[Dan] A lot of survival stories also have… Not, they don’t have villains, but you can see anthropomorphized elements of the environment that function as a villain. You mentioned Island of the Blue Dolphins earlier. She’s got this rivalry, so to speak, with an octopus. She knows, she’s scared to death of this octopus, but she knows at some point she’s going to have to dive down into that part of the reef, or she’s not going to have enough to eat. So it’s building this thing up as a villain over the course of the story until you get a showdown. You get a similar thing in the movie Castaway with his tooth. I’m going to do my best to survive here, but sooner or later, I’m going to have to confront that tooth. It’s going to be a showdown.
[Brandon] Howard, earlier you mentioned something I thought was very interesting, which is using person versus nature as a subtheme in a story, which you pointed out, you like a little bit better sometimes. Any tips on keeping this as a subtheme or as a secondary plot cycle?
[Howard] The book, Michael Crichton’s book Jurassic Park, the character of Dr. Malcolm is… He is the personification of chaos. Chaos is the person versus… Is nature in person versus nature. Malcolm tells us we have a complex system and things are going to go wrong in unexpected ways and they are going to amplify each other and things are going to get worse. By giving voice to that, when it happens, it doesn’t feel like, oh, the author just picked the worst possible thing to happen and it happened. It feels like a natural consequence because now we can understand chaos theory. That is layered on top of a corporate espionage plot where it was corporate espionage that caused all these things… That we like to think caused all these things to go wrong at the beginning. But when you stand back and look at the book, you know, well, if it hadn’t been corporate espionage, it would have been something else. So having a character who gives voice to the nature without actually being on nature’s side can be useful.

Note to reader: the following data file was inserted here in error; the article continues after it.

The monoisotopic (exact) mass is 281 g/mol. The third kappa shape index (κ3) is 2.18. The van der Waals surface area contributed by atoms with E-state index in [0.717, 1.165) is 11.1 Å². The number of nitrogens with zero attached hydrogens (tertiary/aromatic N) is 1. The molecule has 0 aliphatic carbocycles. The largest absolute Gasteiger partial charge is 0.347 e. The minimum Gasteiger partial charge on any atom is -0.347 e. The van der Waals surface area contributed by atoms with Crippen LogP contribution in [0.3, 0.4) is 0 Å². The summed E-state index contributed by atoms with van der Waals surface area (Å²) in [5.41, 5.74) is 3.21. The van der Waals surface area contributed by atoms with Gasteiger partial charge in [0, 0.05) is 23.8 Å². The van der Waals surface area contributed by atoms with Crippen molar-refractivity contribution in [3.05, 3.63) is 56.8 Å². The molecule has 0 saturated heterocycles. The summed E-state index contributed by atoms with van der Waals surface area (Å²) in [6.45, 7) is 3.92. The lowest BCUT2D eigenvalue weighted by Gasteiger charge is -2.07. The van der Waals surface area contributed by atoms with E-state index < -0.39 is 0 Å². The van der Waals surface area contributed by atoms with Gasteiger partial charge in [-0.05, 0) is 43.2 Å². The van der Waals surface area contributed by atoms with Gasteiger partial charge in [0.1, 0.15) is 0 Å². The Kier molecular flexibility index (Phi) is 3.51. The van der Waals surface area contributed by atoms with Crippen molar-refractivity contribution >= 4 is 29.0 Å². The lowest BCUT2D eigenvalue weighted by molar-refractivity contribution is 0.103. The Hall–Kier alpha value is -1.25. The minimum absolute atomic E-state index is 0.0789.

[Mary Robinette] Something that you said made me actually think of Lord of the Flies, which definitely begins as person versus nature. One of the things that happens over the course of that, as the boys achieve goals… It’s like, okay, we’ve created shelter, we’ve created fire, and all of those things, is that the antagonist shifts from being the island to being the boys… The society of the boys themselves. I think that that’s something that you can actually do. Something that we see when we have human antagonists, that a lot of times on antagonist will shift. It’s not the antagonist that you thought it was the entire time, it’s something else. So I think that’s something that you can play with with your worldbuilding and your… The setting as…
[Howard] It’s an echoing of the principle… The story begins and there’s a thing that our main character wants. There’s a thing that our main character actually needs. And there is a thing that, in the course of the story, the main character’s actually going to get. Often, these are three different things. If you treat nature, the antagonist, the same way, the want, need, get being different things, there’s this twist as we discover it doesn’t matter what nature wanted, this is what nature needed… And this is what actually happened.
[Brandon] Mary, you’ve got some homework for us.
[Mary Robinette] Yes. So what I want you to do is, we’re going to take the milieu MICE thread concept. Which is that a story begins when you enter a place in a milieu story, and it ends when you exit the place. All of the conflicts are things that stop from getting out, they stop you from navigating. They are things that get in your way of achieving that exit strategy. So what I want you to do is I want you to pick a milieu. Pick a setting. Just pick your starting point, this is a character entering. Pick your exit point, that’s the character leaving. Then brainstorm about 20 things that are going to get in the way of your character exiting the place. Then, I want you to pick your five favorites and rank them in an escalating order of difficulty. So this is just a structure exercise. If you wind up with something that sounds fun, you can write it. But really, what I want you to do is think about a way to build that setting as antagonist, and that setting is getting in your way.
[Brandon] Excellent. This has been Writing Excuses, you’re out of excuses, now go write.